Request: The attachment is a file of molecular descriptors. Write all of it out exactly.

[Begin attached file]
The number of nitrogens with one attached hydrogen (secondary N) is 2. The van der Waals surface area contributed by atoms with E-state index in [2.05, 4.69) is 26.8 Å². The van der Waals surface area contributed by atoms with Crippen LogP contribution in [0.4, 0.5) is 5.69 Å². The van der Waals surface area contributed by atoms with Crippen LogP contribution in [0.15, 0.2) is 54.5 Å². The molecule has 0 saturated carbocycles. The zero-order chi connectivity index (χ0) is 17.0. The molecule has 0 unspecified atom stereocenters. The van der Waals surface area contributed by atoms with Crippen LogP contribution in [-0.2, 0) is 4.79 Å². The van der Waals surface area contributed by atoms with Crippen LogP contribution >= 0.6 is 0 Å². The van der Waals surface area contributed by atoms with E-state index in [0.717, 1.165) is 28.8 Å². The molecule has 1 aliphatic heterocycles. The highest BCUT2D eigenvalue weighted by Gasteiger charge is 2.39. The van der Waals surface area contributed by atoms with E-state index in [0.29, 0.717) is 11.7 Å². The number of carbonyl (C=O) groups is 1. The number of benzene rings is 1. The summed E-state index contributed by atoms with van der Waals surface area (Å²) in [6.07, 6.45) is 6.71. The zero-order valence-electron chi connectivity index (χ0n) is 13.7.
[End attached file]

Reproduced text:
The number of nitrogens with one attached hydrogen (secondary N) is 2. The van der Waals surface area contributed by atoms with E-state index in [2.05, 4.69) is 26.8 Å². The van der Waals surface area contributed by atoms with Crippen LogP contribution in [0.4, 0.5) is 5.69 Å². The van der Waals surface area contributed by atoms with Crippen LogP contribution in [0.15, 0.2) is 54.5 Å². The molecule has 0 saturated carbocycles. The zero-order chi connectivity index (χ0) is 17.0. The molecule has 0 unspecified atom stereocenters. The van der Waals surface area contributed by atoms with Crippen LogP contribution in [-0.2, 0) is 4.79 Å². The van der Waals surface area contributed by atoms with Crippen LogP contribution >= 0.6 is 0 Å². The van der Waals surface area contributed by atoms with E-state index in [0.717, 1.165) is 28.8 Å². The molecule has 1 aliphatic heterocycles. The highest BCUT2D eigenvalue weighted by Gasteiger charge is 2.39. The van der Waals surface area contributed by atoms with E-state index in [0.29, 0.717) is 11.7 Å². The number of carbonyl (C=O) groups is 1. The number of benzene rings is 1. The summed E-state index contributed by atoms with van der Waals surface area (Å²) in [6.07, 6.45) is 6.71. The zero-order valence-electron chi connectivity index (χ0n) is 13.7.